In the Iliad, she is described as the loveliest of the daughters of Priam (King of Troy), and gifted with prophecy. The god Apollo loved her, but she spurned him. As a punishment, he decreed that no one would ever believe her. So when she told her fellow Trojans that the Greeks were hiding inside the wooden horse...well, you know what happened.
On Thursday we left Montreal rather precipitously, planning to attend a 2:00 pm graveside service for an elderly friend the following day in Washington, D.C. After two hours in solid rush hour traffic, trying to get out of the city, we headed down the Northway, but by the time we reached Albany it was already late and we were exhausted. So we crashed in a motel in Schenectady, and the next morning reassessed our plans; it was clear then (as it had really been the night before) that we just didn't have enough time to make it to Washington by early afternoon.
So we contacted our family and friends, explaining the situation and saying that we'd be with them in spirit (as one of them remarked, Jewish funerals and long-distance travel are a difficult combination), and instead made a right-angle turn onto the New York Thruway to go see my father.
As it turned out, we had a beautiful drive, both going and coming, and a wonderful fall weekend in the countryside that I love so much. After all the busyness of preparing for J.'s book launch, it was a restorative few days, with long nights of deep sleep, natural quiet broken only by the calls of geese and the chatter of squirrels and chipmunks, foggy mornings that gave way to bright clear days, the saturated color of hardwoods in autumn, and time for me to wander in the woods and along the lakeshore, and sit quietly looking out on the meadows. I had been wanting to go there very much; this felt like an unexpected gift.
Most importantly, it was a good visit with my father, who's doing very well. We had already shopped for a turkey, and bought a giant stalk of Brussels sprouts, a berry pie, lettuces, cranberries, and new potatoes at the local farmers' market on Saturday morning -- all the ingredients for a Canadian Thanksgiving dinner for my father, his girlfriend, and four guests. The next day Dad and I raked and hauled a lot of leaves, and then he went up on the roof to clean the gutters while I steadied the ladder and fetched whatever was needed. It was such a glorious day - crisp and bright - and I felt so happy and so much in the moment. In spite of his age, Dad was very nimble up there on the roof, and quite glad to be getting this task done. At one point he asked for a rope, and I tossed him a coiled clothesline, which he deftly caught. "Nice toss, eh?" I remarked.
He grinned down at me: "And did you see that catch? Left-handed!" and it seemed like twenty, or thirty, or forty years had just been erased.
He sat back on the roof and surveyed the shingles, and the trees beyond them that so faithfully shed their leaves to clog the gutters and the drainpipes. "You're going to need to put a new roof on here one of these years," he said, turning back toward me after a few minutes with a wry look.
"How old is it?" I asked.
"This one's original, and it's still OK," he said, gesturing toward the addition he and my mother put on in the 1990s. "The other one has been replaced once. I did it with Harold Shaw, long time ago." He shook his head: "I didn't like doing that work very much."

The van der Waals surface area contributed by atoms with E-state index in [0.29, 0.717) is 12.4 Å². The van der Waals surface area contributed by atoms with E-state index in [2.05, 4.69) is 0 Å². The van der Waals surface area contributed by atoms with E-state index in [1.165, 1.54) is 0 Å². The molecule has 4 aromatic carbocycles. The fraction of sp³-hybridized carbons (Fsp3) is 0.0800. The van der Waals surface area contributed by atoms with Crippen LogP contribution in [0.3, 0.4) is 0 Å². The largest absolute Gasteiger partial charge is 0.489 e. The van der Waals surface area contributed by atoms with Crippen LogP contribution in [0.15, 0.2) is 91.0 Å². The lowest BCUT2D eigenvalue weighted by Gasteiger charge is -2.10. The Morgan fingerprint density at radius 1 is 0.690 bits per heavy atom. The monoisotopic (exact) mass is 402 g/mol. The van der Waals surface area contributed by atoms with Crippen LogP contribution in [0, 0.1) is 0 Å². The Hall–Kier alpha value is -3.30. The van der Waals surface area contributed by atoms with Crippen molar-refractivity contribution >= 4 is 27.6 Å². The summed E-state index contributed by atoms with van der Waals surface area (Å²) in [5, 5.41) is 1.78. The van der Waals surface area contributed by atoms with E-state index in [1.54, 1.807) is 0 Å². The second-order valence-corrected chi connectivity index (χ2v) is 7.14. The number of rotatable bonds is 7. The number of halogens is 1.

"At least it's not as steep as ours was in Vermont."
"Right. I went up there with Jonathan once - that was really steep. No matter what, houses are so much work, there's always stuff to do..."
"But it was fun; your mother and I had a good time building it, figuring stuff out."
He uncoiled the rope: "OK, Bethie, now go get me a bucket half-full of water, and let's see if we can get any of it to go down through the drain..."
It's finally here! After three years of effort, I'm thrilled to announce that Jonathan's book of photographs of the turbulent years of the late 1960s and early 70s, How Many Roads? is finally launched. In addition to the book's 91 sepia-toned photographs, it contains an introduction by Teju Cole, essays by Steve Tozer, Hoyt Alverson, and myself, and a preface by Jonathan.
We've published it in both a paperback version and a limited-edition hardcover, with or without a signed photographic print. The books will be available for pre-order at special prices through the end of October. Paperbacks will ship soon, hardcovers at the end of the month. All the details are on the Phoenicia Publishing website.
We hope you'll take a look; this book would be a good gift for anyone who remembers or is curious about the 60s, or who'd like their children to know what it was like. (And, of course, it could be a great passive-aggressive gift for someone you know who voted for Nixon!)
This past Wednesday, we held a lancement (launch party) at our studio, which meant that we had to clean and reorganize it -- for the first time, really, since we moved in. So not only do we feel like we have a book we're proud of, but we've got a studio that feels almost new.
For my own part, I'm extremely happy this project is finally out in the world. The book's title, drawn from the Bob Dylan song, not only echoes one of the book's sub-themes -- what the interstates did to rural New England -- it also describes the circuitous path we've been on to this point! Jonathan and I have done so many publishing projects for clients and other people in the past that it makes me very happy to finally see some of his own work collected permanently in book form. It's part of his own photographic legacy, and it's also social documentation of an important period in American history that has a good deal to say to us today. Although these photos were taken before we met, our experiences of that time were similar. The process of revisiting this part of my own past has been both interesting and fruitful: I understand more about how I was shaped by these events, and also about the fateful turns our world has taken since then. Meanwhile, the accounts of the people and events of those years are already becoming simplified, distilled, and distorted -- or so it seems to me. Even recent history deserves a closer and more first-hand look than the textbooks are likely to give.